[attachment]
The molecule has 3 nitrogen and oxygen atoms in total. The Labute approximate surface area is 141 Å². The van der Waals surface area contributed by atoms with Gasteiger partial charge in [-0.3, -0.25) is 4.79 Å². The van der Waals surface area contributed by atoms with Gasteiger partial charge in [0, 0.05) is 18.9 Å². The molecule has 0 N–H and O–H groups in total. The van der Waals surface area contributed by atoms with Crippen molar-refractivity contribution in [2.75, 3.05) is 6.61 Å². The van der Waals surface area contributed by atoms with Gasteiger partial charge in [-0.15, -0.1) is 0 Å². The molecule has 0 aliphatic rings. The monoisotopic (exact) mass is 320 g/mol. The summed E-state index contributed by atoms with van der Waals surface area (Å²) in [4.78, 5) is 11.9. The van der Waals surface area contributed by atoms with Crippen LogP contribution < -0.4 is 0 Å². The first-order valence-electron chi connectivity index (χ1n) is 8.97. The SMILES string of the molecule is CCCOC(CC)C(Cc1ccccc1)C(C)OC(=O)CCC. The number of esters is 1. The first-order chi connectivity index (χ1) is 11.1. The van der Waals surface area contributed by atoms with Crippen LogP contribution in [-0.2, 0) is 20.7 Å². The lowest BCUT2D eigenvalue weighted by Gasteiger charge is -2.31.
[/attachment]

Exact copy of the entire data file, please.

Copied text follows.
The molecule has 3 nitrogen and oxygen atoms in total. The Labute approximate surface area is 141 Å². The van der Waals surface area contributed by atoms with Gasteiger partial charge in [-0.3, -0.25) is 4.79 Å². The van der Waals surface area contributed by atoms with Gasteiger partial charge in [0, 0.05) is 18.9 Å². The molecule has 0 N–H and O–H groups in total. The van der Waals surface area contributed by atoms with Crippen molar-refractivity contribution in [2.75, 3.05) is 6.61 Å². The van der Waals surface area contributed by atoms with Gasteiger partial charge in [-0.15, -0.1) is 0 Å². The molecule has 0 aliphatic rings. The monoisotopic (exact) mass is 320 g/mol. The summed E-state index contributed by atoms with van der Waals surface area (Å²) in [4.78, 5) is 11.9. The van der Waals surface area contributed by atoms with Crippen LogP contribution < -0.4 is 0 Å². The first-order valence-electron chi connectivity index (χ1n) is 8.97. The SMILES string of the molecule is CCCOC(CC)C(Cc1ccccc1)C(C)OC(=O)CCC. The number of esters is 1. The first-order chi connectivity index (χ1) is 11.1. The van der Waals surface area contributed by atoms with Crippen LogP contribution in [-0.2, 0) is 20.7 Å². The lowest BCUT2D eigenvalue weighted by Gasteiger charge is -2.31.